得闲炒饭 | All About Love

All About Love

A sharp and funny exploration of the complex world of adult relationships, All About Love takes a rare look at the lives of queer women and their specific challenges when it comes to creating a family. Known for her cleverly observed societal dramas, Ann Hui is one of Hong Kong’s most respected filmmakers. Here, she balances the serious themes of motherhood, sexuality and discrimination – topics rarely addressed in Hong Kong cinema – with wit, humour and compassion. Macy, a bisexual lawyer with a fear of commitment, is frustrated by the judgemental attitudes of lesbians, but wants to get back in the female dating game. Urged by her good friends and their life partners to settle down, Macy runs into Anita, an ex-girlfriend who is pregnant after a one-night stand with Mike. Macy, who is also unexpectedly pregnant with her neighbour Robert, rekindles her romance with Anita, but her fear of commitment threatens to derail their plans to start a family together. Anita is devastated when her co-workers ostracize her after discovering that she’ll be a single mother, and this intensifies her thoughts of giving up the baby. Chow, who returns to the big screen after a fourteen year absence, is radiant as Anita, developing irresistible chemistry with Sandra Ng, who brings her great comic and dramatic timing to her performance. While All About Love is structured as a commercial romantic comedy, its themes are radical in scope. By presenting queer relationships as the norm and deconstructing the idea of a nuclear family, Hui has expertly crafted a film that dispels stereotypes on what constitutes a family. Hong Kong, for all its modernity is, at its core, still extremely conservative and traditional in terms of gender roles and family values, with no civil rights for same-sex couples. Hui subtly challenges such ideas and reminds the audience that the most important aspects of any relationship are not gender and convention, but love and commitment.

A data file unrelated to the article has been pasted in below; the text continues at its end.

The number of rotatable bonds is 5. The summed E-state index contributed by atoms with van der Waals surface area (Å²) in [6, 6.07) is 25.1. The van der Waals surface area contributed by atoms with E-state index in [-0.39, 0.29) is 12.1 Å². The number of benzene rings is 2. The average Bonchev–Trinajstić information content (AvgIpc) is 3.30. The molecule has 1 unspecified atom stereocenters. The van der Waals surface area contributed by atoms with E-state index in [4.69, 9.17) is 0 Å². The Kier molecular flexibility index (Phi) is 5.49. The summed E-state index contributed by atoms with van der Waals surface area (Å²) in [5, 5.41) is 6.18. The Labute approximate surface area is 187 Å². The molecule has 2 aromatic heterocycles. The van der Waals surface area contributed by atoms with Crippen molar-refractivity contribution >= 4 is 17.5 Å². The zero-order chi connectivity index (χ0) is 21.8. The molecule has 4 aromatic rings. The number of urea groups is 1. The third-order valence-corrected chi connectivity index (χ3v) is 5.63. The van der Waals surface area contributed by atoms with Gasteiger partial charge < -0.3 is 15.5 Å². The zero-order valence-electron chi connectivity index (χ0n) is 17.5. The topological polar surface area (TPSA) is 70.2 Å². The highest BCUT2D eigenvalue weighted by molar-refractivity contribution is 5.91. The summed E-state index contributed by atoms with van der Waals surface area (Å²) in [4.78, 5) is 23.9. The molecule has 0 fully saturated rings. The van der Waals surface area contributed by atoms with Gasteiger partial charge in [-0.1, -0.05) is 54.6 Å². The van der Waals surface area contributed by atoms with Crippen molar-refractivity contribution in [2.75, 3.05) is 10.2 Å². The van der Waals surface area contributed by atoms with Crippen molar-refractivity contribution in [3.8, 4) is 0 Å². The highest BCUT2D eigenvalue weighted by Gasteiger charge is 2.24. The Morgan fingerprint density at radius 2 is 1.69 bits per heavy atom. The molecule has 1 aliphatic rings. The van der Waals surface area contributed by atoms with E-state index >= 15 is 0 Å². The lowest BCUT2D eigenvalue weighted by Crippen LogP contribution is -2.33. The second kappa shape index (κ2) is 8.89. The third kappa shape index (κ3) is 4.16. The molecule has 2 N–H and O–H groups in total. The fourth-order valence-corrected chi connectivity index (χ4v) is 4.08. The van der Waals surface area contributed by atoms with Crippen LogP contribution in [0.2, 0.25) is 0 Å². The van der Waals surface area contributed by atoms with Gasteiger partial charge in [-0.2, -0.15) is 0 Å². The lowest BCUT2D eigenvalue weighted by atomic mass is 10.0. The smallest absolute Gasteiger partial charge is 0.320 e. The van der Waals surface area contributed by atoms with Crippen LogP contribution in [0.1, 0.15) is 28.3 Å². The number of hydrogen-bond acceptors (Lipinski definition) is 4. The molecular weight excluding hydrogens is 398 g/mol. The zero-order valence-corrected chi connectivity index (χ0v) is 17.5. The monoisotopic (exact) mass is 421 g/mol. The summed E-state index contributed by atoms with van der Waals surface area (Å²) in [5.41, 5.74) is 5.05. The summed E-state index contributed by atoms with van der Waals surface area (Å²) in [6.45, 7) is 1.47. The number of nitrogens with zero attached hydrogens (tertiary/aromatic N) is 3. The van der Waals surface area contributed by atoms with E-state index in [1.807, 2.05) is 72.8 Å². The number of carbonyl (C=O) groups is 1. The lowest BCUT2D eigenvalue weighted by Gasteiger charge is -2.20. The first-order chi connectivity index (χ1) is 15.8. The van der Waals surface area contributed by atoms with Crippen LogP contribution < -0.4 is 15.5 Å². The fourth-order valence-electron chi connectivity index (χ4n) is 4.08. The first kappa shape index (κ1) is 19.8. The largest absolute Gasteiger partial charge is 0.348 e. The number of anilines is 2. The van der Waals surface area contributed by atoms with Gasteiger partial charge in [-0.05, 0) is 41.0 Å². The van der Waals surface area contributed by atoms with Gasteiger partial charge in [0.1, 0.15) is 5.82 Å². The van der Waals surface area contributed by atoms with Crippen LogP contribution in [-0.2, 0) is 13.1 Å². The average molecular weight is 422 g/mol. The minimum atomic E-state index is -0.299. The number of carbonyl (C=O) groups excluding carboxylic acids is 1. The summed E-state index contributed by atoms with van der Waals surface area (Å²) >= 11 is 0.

Directed by Ann Hui | Starring : Sandra Ng Kwan Yue, Vivian Chow, William Chan Wai-Ting, Siu-Fai Cheung, Jo Kuk | Presented at Toronto Film Festival, Pusan Film Festival, Tokyo Film Festival

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复仇 | Vengeance

Vengeance

What is vengeance if you can’t remember who it is you’re avenging? Isn’t memory what vengeance is all about? Vengeance is always personal, and usually results in at least a few more deaths than originally intended, many of them more than a little mordantly ironic. That’s part of what makes a revenge thriller thrilling, and Johnnie To’s terrific, slow-burn triad actioner Vengeance, adds a memory glitch to those thrills. Vengeance is a rich, fragrant reduction of To’s favorite themes (male bonding and codes of loyalty, the triad underworld, vengeance) trademarks (slow-motion clouds of blood, unforgettable set-pieces, impossibly sleek cinematography, brooding men, black humor) and actors. One splendid difference: Vengeance stars French actor and singer Johnny Hallyday (adding a nice tip of the chapeau to the French noirs of the ‘60s, when Hallyday had his rock and roll heyday). Hallyday plays François Costello, a Parisian restaurant owner who is in Macau at the request of his daughter—to avenge a savage attack on her family. Costello crosses paths with a crack team of triad hit men, whom he then hires to carry out his own revenge plan—a plan growing increasingly hazy due to his deteriorating memory. The craggy, lived-in face of Hallyday is as riveting as To’s mad scenes of mayhem, which include a fierce nighttime shootout as clouds pass over the full moon and—shootouts being To’s stock in trade—an epic battle in a junkyard that has to be seen to be believed. Vengeance, indeed, is a dish best served by Johnnie To.

Directed by Johnnie To | Starring : Johnny Hallyday, Anthony Wong Chau-Sang, Ka Tung Lam, Simon Yam, Suet Lam | Presented at Cannes Film Festival, Toronto Film Festival, Oldenburg Film Festival, San Sebastian Film Festival, Pusan Film Festival, San Francisco Film Festival, Seattle Film Festival, Milwaukee Film Festival